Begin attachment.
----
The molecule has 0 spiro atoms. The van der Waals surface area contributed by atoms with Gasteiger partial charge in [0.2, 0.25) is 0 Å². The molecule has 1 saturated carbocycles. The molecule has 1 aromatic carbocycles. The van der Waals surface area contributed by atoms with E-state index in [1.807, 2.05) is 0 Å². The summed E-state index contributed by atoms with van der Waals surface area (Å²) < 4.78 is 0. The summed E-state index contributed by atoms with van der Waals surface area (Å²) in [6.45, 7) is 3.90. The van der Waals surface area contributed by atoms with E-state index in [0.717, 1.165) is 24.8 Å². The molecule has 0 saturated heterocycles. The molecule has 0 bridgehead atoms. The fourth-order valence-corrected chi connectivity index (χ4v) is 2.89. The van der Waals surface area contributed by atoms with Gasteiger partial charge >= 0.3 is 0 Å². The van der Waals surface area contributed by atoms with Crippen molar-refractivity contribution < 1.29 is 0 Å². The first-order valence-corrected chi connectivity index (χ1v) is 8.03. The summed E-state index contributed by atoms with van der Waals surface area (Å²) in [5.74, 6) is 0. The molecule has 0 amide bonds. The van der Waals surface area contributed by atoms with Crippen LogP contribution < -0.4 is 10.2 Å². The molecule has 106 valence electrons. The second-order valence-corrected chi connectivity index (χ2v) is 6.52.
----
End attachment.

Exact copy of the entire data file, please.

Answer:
The molecule has 0 spiro atoms. The van der Waals surface area contributed by atoms with Gasteiger partial charge in [0.2, 0.25) is 0 Å². The molecule has 1 saturated carbocycles. The molecule has 1 aromatic carbocycles. The van der Waals surface area contributed by atoms with E-state index in [1.807, 2.05) is 0 Å². The summed E-state index contributed by atoms with van der Waals surface area (Å²) < 4.78 is 0. The summed E-state index contributed by atoms with van der Waals surface area (Å²) in [6.45, 7) is 3.90. The van der Waals surface area contributed by atoms with E-state index in [0.717, 1.165) is 24.8 Å². The molecule has 0 saturated heterocycles. The molecule has 0 bridgehead atoms. The fourth-order valence-corrected chi connectivity index (χ4v) is 2.89. The van der Waals surface area contributed by atoms with Gasteiger partial charge >= 0.3 is 0 Å². The van der Waals surface area contributed by atoms with Crippen molar-refractivity contribution < 1.29 is 0 Å². The first-order valence-corrected chi connectivity index (χ1v) is 8.03. The summed E-state index contributed by atoms with van der Waals surface area (Å²) in [5.74, 6) is 0. The molecule has 0 amide bonds. The van der Waals surface area contributed by atoms with Crippen LogP contribution < -0.4 is 10.2 Å². The molecule has 106 valence electrons. The second-order valence-corrected chi connectivity index (χ2v) is 6.52.